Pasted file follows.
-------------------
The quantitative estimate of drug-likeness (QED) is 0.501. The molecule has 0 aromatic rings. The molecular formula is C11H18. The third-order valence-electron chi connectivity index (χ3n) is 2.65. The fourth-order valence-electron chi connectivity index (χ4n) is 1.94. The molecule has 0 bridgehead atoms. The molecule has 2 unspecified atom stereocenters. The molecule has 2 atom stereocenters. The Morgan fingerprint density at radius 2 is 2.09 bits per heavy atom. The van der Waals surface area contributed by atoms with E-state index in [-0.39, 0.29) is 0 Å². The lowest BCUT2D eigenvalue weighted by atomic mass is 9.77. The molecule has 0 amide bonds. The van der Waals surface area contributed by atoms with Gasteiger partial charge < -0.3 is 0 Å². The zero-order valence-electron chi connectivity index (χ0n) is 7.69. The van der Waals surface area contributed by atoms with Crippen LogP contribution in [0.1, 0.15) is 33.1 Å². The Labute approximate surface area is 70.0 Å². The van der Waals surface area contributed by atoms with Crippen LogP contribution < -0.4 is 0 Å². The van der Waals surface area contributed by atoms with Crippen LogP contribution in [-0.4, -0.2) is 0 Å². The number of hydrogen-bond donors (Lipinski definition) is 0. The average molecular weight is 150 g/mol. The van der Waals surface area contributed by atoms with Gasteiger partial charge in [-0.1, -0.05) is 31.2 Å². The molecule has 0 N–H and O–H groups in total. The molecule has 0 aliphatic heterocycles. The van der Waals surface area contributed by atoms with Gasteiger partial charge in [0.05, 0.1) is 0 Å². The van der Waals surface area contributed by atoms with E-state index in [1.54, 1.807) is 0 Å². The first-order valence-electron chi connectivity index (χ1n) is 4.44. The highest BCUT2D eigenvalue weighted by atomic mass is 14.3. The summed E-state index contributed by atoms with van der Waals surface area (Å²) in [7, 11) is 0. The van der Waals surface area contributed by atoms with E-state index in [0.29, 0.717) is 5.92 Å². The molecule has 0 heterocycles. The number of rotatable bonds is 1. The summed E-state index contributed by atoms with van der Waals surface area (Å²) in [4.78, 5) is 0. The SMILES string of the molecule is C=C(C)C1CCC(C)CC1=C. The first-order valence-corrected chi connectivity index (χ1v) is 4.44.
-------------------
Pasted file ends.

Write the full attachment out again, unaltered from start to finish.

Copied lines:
The quantitative estimate of drug-likeness (QED) is 0.501. The molecule has 0 aromatic rings. The molecular formula is C11H18. The third-order valence-electron chi connectivity index (χ3n) is 2.65. The fourth-order valence-electron chi connectivity index (χ4n) is 1.94. The molecule has 0 bridgehead atoms. The molecule has 2 unspecified atom stereocenters. The molecule has 2 atom stereocenters. The Morgan fingerprint density at radius 2 is 2.09 bits per heavy atom. The van der Waals surface area contributed by atoms with E-state index in [-0.39, 0.29) is 0 Å². The lowest BCUT2D eigenvalue weighted by atomic mass is 9.77. The molecule has 0 amide bonds. The van der Waals surface area contributed by atoms with Gasteiger partial charge < -0.3 is 0 Å². The zero-order valence-electron chi connectivity index (χ0n) is 7.69. The van der Waals surface area contributed by atoms with Crippen LogP contribution in [0.1, 0.15) is 33.1 Å². The Labute approximate surface area is 70.0 Å². The van der Waals surface area contributed by atoms with Crippen LogP contribution < -0.4 is 0 Å². The van der Waals surface area contributed by atoms with Crippen LogP contribution in [-0.4, -0.2) is 0 Å². The number of hydrogen-bond donors (Lipinski definition) is 0. The average molecular weight is 150 g/mol. The van der Waals surface area contributed by atoms with Gasteiger partial charge in [-0.1, -0.05) is 31.2 Å². The molecule has 0 N–H and O–H groups in total. The molecule has 0 aliphatic heterocycles. The van der Waals surface area contributed by atoms with Gasteiger partial charge in [0.05, 0.1) is 0 Å². The van der Waals surface area contributed by atoms with E-state index in [1.54, 1.807) is 0 Å². The first-order valence-electron chi connectivity index (χ1n) is 4.44. The highest BCUT2D eigenvalue weighted by atomic mass is 14.3. The summed E-state index contributed by atoms with van der Waals surface area (Å²) in [7, 11) is 0. The van der Waals surface area contributed by atoms with E-state index in [0.29, 0.717) is 5.92 Å². The molecule has 0 heterocycles. The number of rotatable bonds is 1. The summed E-state index contributed by atoms with van der Waals surface area (Å²) in [4.78, 5) is 0. The SMILES string of the molecule is C=C(C)C1CCC(C)CC1=C. The first-order valence-corrected chi connectivity index (χ1v) is 4.44.